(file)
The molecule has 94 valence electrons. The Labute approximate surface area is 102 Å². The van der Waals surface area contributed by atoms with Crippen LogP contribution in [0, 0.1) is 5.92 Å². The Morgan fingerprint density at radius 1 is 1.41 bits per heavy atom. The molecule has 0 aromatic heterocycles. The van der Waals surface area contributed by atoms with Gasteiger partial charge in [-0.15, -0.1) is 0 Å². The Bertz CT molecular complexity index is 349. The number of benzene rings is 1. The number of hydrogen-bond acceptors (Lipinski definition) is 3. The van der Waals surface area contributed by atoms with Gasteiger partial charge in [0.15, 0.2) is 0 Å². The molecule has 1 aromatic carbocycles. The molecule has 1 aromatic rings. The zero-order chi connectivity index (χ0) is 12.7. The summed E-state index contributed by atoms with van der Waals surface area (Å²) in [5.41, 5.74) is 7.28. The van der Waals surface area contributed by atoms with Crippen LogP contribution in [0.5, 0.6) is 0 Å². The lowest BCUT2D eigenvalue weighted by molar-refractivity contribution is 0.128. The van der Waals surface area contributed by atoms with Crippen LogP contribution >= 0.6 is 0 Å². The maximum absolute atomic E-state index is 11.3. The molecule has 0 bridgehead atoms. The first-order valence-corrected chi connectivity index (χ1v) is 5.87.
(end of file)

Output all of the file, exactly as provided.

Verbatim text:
The molecule has 94 valence electrons. The Labute approximate surface area is 102 Å². The van der Waals surface area contributed by atoms with Crippen LogP contribution in [0, 0.1) is 5.92 Å². The Morgan fingerprint density at radius 1 is 1.41 bits per heavy atom. The molecule has 0 aromatic heterocycles. The van der Waals surface area contributed by atoms with Gasteiger partial charge in [-0.15, -0.1) is 0 Å². The Bertz CT molecular complexity index is 349. The number of benzene rings is 1. The number of hydrogen-bond acceptors (Lipinski definition) is 3. The van der Waals surface area contributed by atoms with Gasteiger partial charge in [0.15, 0.2) is 0 Å². The molecule has 1 aromatic carbocycles. The molecule has 1 aromatic rings. The zero-order chi connectivity index (χ0) is 12.7. The summed E-state index contributed by atoms with van der Waals surface area (Å²) in [5.41, 5.74) is 7.28. The van der Waals surface area contributed by atoms with Crippen LogP contribution in [0.5, 0.6) is 0 Å². The lowest BCUT2D eigenvalue weighted by molar-refractivity contribution is 0.128. The van der Waals surface area contributed by atoms with Crippen LogP contribution >= 0.6 is 0 Å². The maximum absolute atomic E-state index is 11.3. The molecule has 0 bridgehead atoms. The first-order valence-corrected chi connectivity index (χ1v) is 5.87.